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Getting Ready for an Absence as a Couple

2 women on a couch
If you’re preparing for an absence, whether a deployment, training, or Imposed Restriction, it can be a stressful time. We understand that you both want to set your relationship up for success, keep it strong during the absence, and be prepared for the reunion.

Based on experiences from military couples, here are some tips to support you:

  • Set aside time as a couple
    Before the absence, talk about expectations and how you can meet those needs for each other. Couples that set clear expectations ahead of time are more likely to cope better during their time apart.
  • Create a financial plan
    Together, think through any expected and potential costs that could arise. Connect with SISIP for free financial advice. Consider any additional risk pay that may come with a deployment and decide together what to do with it. For the partner at home, know how to log into financial accounts, manage any investments, and pay bills (including interest on credit cards or a line of credit). Together review your Power of Attorney and Will and ensure they are current.
  • Map out your support system
    Ensure your Family Care Plan is up-to-date, and reach out to friends and family to let them know that the absence is coming up and see how they can support you both. Find out what supports are available to you through your Base/Wing or local Military Family Resource Centre (MFRC). Even if you have faced an absence before, it’s still helpful to learn where supports are in case new things come up.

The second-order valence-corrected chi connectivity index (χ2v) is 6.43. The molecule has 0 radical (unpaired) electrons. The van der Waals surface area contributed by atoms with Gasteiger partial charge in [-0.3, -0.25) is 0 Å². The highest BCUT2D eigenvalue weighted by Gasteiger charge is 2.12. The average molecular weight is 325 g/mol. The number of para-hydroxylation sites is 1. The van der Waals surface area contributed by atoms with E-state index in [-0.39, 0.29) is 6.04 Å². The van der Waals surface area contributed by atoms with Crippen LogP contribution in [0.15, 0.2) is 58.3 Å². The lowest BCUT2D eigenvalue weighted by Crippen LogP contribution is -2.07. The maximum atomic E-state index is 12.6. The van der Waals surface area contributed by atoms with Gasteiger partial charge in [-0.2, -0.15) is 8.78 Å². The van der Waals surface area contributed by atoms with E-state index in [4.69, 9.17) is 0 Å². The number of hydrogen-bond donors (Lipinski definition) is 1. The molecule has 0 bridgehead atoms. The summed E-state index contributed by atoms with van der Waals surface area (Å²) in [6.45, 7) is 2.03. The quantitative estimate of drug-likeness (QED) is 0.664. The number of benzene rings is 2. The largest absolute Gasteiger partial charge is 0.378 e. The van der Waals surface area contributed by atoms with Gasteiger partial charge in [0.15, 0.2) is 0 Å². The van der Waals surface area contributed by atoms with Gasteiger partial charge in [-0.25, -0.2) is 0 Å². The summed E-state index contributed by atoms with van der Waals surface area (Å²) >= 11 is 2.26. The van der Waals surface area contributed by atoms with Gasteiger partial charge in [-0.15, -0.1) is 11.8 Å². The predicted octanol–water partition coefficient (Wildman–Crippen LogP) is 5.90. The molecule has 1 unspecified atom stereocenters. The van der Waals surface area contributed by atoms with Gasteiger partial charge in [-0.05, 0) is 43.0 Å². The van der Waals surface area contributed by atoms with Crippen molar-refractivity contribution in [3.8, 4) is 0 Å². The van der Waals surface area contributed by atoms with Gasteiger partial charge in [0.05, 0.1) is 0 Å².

• Make communication a priority
    Discuss how you plan to stay in touch and how often, and explore what options are possible (Skype, FaceTime, email, etc.). You can even prepare letters for each other that you can read during the absence.
  • Share little and big moments
    When you do connect, discuss big, small or mundane aspects and updates in your life to help you stay connected during the absence and feel more connected when you see each other. It’s important to share the good, but also any struggles, this way there aren’t any big or negative surprises when you reconnect.
  • For the partner at home, check in with yourself
    An absence, and especially a deployment, can be a unique combination of stress; you may be worried about your partner, parenting children who may be anxious, and maintaining normalcy in your household. Try to make time for yourself to de-stress during the absence. Try to be easy on yourself, especially when you face a setback or have a tough day. These days may not be easy, but know they will pass.
  • Seek support
    Seeking help when you need it does not mean you are not doing a good job, rather it makes you human. Social workers through the MFRC or CAF, Chaplains, or Family Information Line are all tools at your disposal. Reach out to them.
  • Have kids at home?
    • Keep people in the loop: If the school or daycare pickup routine is changing make sure to let the teacher or staff know. If you can, hire a babysitter for extra support or an evening off. 
    • Check in with your children: Absences can be hard for kids, try to discuss their feelings as a family and let them know they can reach out 24/7 to Kids Help Phone via text CAFKIDS686868. 
    • Try to keep up family rituals: Kids find familiarity reassuring, so for example if you always have a pizza night on the weekends, try to keep it up. Try to stick to usual bedtimes for kids too, especially as this can provide you with some kid-free time in the evening. 
    • Discover new activities: You might want to try a new activity as a family too, like watching a new series during the absence or registering for a new activity through PSP recreation
    • Reach out to your MFRC: They may have virtual or in-person programs to facilitate connection and bonding amongst kids that are in the same situation.